The best vote on the conference committee report was “YES.” Bradley voted “NO.”
1992: The Urban Aid Tax Bill of 1992 (HR 11) was initially conceived as a response to the Los Angeles riots of early 1992, but was ultimately transformed mainly into a mixed bag of loophole-opening and loophole-closing measures. Senator Bradley voted against HR 11. The bill passed the Senate by a vote of 67 to 22, and was subsequently vetoed by President Bush. Sen. Bradley had been a strong proponent of provisions in the bill that would create “urban enterprise zones,” and made clear that his opposition to HR 11 was due entirely to the inclusion of other provisions: he noted that “this is a $30 billion urban aid bill that spends only $5.8 billion on urban aid . . . . [I]f this bill had remained just a limited urban aid bill, I could have supported it. Unfortunately, it did not. We spend about as much to extend the so-called expiring provisions as we do on urban assistance.(8)” Bradley also argued against the Congressional practice of renewing “extenders” on a short-term basis, noting that “[k]eeping these provisions in limbo is clearly bad tax policy and the time is long overdue to extend the good ones permanently and let the others expire once and for all.(9)“
Bradley finally noted that “because I believe this bill spends too little on our urban crisis and too much on loopholes primarily used by wealthy Americans and corporations–because I believe this bill will add to our budget deficit and harm our prospects for real growth–I cannot vote for it.(10)“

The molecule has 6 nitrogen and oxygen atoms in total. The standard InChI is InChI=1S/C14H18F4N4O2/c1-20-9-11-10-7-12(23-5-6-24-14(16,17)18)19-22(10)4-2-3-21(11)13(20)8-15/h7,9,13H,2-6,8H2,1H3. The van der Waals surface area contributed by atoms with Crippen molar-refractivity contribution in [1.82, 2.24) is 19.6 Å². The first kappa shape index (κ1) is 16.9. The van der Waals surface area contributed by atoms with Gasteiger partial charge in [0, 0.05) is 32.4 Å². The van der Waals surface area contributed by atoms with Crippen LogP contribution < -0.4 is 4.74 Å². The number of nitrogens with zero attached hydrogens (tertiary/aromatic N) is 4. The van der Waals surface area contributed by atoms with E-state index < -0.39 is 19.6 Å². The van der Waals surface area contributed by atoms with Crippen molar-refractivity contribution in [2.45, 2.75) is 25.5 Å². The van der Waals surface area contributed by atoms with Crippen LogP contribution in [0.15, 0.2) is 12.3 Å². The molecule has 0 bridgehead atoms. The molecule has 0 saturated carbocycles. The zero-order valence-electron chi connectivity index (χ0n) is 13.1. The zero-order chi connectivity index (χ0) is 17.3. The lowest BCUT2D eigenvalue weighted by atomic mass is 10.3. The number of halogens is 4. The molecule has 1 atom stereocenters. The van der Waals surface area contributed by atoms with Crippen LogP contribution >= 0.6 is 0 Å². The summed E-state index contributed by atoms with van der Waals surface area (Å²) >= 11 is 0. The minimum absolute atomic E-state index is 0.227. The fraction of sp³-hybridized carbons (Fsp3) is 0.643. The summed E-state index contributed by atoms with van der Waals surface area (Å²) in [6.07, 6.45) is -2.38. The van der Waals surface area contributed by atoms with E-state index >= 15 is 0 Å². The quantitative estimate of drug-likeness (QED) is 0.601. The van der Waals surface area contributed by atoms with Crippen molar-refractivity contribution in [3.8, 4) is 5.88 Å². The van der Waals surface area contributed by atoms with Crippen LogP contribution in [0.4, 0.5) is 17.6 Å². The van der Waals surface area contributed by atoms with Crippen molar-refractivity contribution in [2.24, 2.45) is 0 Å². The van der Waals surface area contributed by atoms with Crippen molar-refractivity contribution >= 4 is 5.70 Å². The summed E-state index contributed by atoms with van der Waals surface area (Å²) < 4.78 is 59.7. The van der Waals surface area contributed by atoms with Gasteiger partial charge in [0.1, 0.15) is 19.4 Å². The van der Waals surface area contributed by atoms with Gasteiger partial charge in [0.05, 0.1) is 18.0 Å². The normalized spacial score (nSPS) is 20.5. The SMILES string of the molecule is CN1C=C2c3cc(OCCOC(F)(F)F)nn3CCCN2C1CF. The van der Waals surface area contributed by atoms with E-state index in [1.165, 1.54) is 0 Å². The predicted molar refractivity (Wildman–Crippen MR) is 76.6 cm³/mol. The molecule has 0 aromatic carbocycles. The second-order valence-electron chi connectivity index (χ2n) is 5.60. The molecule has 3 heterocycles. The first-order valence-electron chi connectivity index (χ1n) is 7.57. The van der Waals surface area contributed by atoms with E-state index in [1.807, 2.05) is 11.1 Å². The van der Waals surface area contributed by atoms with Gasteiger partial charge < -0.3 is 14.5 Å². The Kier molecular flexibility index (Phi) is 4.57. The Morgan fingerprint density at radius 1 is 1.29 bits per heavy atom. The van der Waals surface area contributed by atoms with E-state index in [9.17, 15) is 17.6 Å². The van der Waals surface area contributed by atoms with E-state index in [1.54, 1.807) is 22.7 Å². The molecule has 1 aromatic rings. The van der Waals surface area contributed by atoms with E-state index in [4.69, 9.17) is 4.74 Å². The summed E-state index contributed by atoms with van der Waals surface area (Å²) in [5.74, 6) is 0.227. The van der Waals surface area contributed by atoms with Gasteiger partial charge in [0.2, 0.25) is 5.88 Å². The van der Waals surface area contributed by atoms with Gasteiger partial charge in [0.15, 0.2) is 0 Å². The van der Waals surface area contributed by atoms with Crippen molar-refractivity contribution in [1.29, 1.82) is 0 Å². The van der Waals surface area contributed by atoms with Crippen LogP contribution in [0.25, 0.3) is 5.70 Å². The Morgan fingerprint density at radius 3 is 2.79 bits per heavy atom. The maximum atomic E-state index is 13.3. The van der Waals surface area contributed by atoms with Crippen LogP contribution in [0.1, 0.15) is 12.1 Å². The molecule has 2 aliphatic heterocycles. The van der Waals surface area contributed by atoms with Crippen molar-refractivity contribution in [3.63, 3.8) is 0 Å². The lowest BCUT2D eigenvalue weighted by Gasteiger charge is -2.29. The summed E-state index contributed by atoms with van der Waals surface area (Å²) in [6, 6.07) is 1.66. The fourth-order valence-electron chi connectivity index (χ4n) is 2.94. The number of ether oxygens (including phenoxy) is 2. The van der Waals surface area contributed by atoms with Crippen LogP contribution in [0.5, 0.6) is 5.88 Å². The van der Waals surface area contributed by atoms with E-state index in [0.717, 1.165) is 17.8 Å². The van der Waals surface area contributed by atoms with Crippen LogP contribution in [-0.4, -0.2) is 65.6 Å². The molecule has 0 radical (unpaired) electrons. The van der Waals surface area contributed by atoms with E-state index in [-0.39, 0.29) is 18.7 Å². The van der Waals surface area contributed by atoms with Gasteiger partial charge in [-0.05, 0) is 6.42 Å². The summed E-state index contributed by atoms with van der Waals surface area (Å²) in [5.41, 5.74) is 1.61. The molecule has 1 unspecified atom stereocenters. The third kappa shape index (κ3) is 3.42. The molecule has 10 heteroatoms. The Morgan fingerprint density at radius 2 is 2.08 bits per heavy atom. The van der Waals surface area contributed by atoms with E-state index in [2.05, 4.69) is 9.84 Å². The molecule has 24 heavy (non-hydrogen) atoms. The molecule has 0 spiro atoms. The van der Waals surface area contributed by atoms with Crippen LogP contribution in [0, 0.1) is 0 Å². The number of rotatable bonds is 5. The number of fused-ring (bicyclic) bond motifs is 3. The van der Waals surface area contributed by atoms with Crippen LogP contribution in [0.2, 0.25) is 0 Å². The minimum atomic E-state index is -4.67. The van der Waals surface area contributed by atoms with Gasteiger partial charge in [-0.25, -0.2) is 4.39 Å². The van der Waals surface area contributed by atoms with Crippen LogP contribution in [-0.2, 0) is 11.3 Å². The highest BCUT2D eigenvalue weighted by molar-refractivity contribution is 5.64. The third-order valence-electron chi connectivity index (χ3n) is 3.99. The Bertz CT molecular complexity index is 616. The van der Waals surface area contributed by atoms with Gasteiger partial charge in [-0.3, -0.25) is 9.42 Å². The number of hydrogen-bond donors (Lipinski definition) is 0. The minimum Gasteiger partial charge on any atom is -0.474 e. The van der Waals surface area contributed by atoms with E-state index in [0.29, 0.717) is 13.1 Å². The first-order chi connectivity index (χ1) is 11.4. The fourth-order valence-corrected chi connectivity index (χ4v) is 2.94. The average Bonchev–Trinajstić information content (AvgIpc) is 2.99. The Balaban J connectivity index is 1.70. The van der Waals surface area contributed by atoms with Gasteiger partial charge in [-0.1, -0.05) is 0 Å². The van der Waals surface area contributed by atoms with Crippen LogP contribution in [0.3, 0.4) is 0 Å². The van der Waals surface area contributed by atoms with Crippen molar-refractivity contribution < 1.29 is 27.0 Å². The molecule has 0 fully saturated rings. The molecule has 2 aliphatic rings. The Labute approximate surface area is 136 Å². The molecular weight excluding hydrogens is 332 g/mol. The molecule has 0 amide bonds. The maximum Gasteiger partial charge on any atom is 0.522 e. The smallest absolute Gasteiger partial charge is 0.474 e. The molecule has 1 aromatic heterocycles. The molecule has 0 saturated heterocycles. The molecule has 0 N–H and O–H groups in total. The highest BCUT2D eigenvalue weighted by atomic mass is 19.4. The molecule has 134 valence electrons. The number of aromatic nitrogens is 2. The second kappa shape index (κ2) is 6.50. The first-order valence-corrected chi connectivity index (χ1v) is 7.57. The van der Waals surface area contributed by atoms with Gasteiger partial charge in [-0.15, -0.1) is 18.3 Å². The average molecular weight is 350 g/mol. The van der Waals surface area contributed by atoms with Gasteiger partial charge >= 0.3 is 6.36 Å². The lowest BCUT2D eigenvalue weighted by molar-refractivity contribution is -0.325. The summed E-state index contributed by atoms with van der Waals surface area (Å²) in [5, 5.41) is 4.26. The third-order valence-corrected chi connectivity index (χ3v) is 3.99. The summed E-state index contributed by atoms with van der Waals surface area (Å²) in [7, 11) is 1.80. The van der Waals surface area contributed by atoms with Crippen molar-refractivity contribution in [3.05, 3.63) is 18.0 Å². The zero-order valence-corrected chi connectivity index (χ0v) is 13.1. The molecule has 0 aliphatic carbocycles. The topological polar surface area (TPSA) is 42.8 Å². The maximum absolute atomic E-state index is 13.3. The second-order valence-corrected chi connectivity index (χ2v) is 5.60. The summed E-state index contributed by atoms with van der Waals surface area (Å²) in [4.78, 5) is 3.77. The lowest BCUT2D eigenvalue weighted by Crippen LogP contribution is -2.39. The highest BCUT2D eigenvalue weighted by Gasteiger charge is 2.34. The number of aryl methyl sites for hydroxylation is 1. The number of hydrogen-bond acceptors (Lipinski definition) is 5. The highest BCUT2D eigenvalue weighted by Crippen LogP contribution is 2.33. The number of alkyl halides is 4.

The best vote on the conference committee report was “NO.” Bradley voted “NO.”
1993: The Omnibus Budget and Reconciliation Act of 1993 (HR 2264) represented a major step toward deficit reduction and increased progressivity in the tax system. Bradley voted in favor of HR 2264. A 50-50 vote in the Senate was resolved by the tie-breaking vote of Vice-President Gore, who voted to pass the bill. Bradley’s support of the bill was partially due to the inclusion of provisions establishing tax incentives for “empowerment zones” and “enterprise communities.” In expressing his support for the bill, Bradley noted that similar legislation introduced by Bradley earlier in 1993 “laid the groundwork(11)” for the HR 2264 empowerment zone provisions. Bradley qualified his support for the bill by noting that it did not reflect a “defining principle” that “provides guidance and assures consistency.” He pointed out that “[i]t asks for more from those who have earned more, but it gives a lot back in tax breaks. It raises the gas tax, but not in a way that would reduce consumption. It cuts Medicare, but offers no systemic approach on other entitlements.(12)” In expressing his ultimate support for the bill, he noted that “[t]here will never again be a $500 billion deficit reduction package that asks less of the middle class than this package does today.(13)“
The best vote on the conference committee report was “YES.” Bradley voted “YES.”
1997,1999: Bradley left the Congress in 1996.